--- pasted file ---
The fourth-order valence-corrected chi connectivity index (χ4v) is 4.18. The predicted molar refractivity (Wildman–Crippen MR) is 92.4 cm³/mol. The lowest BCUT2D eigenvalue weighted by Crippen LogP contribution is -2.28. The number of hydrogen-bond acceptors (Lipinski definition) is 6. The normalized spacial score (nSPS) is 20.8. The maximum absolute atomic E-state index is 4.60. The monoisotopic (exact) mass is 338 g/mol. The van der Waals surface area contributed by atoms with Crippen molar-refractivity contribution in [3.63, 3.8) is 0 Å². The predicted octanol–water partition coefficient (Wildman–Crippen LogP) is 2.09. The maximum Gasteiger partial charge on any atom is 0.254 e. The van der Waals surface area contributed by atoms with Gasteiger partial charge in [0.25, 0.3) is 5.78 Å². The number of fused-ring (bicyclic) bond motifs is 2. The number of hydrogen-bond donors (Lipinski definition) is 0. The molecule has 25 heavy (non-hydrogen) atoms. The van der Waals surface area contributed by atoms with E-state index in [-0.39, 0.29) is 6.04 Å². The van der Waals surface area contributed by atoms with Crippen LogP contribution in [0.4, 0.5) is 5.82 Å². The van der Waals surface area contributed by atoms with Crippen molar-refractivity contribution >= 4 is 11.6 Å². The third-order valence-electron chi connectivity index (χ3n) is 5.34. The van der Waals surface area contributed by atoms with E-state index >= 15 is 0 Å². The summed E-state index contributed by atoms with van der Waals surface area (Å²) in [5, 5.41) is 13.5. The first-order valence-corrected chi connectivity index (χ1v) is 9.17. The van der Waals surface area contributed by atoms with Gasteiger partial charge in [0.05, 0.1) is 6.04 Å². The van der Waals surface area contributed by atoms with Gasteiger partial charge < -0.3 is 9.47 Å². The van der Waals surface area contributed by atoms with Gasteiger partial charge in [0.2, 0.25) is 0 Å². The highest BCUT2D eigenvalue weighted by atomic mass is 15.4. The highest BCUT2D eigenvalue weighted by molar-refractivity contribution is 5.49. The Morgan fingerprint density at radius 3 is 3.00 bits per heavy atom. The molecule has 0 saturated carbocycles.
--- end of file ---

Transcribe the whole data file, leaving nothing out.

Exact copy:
The fourth-order valence-corrected chi connectivity index (χ4v) is 4.18. The predicted molar refractivity (Wildman–Crippen MR) is 92.4 cm³/mol. The lowest BCUT2D eigenvalue weighted by Crippen LogP contribution is -2.28. The number of hydrogen-bond acceptors (Lipinski definition) is 6. The normalized spacial score (nSPS) is 20.8. The maximum absolute atomic E-state index is 4.60. The monoisotopic (exact) mass is 338 g/mol. The van der Waals surface area contributed by atoms with Crippen molar-refractivity contribution in [3.63, 3.8) is 0 Å². The predicted octanol–water partition coefficient (Wildman–Crippen LogP) is 2.09. The maximum Gasteiger partial charge on any atom is 0.254 e. The van der Waals surface area contributed by atoms with Gasteiger partial charge in [0.25, 0.3) is 5.78 Å². The number of fused-ring (bicyclic) bond motifs is 2. The number of hydrogen-bond donors (Lipinski definition) is 0. The molecule has 25 heavy (non-hydrogen) atoms. The van der Waals surface area contributed by atoms with E-state index in [-0.39, 0.29) is 6.04 Å². The van der Waals surface area contributed by atoms with Crippen LogP contribution in [0.4, 0.5) is 5.82 Å². The van der Waals surface area contributed by atoms with Crippen molar-refractivity contribution >= 4 is 11.6 Å². The third-order valence-electron chi connectivity index (χ3n) is 5.34. The van der Waals surface area contributed by atoms with E-state index >= 15 is 0 Å². The summed E-state index contributed by atoms with van der Waals surface area (Å²) in [5, 5.41) is 13.5. The first-order valence-corrected chi connectivity index (χ1v) is 9.17. The van der Waals surface area contributed by atoms with Gasteiger partial charge in [0.05, 0.1) is 6.04 Å². The van der Waals surface area contributed by atoms with Gasteiger partial charge < -0.3 is 9.47 Å². The van der Waals surface area contributed by atoms with Gasteiger partial charge in [0.2, 0.25) is 0 Å². The highest BCUT2D eigenvalue weighted by atomic mass is 15.4. The highest BCUT2D eigenvalue weighted by molar-refractivity contribution is 5.49. The Morgan fingerprint density at radius 3 is 3.00 bits per heavy atom. The molecule has 0 saturated carbocycles.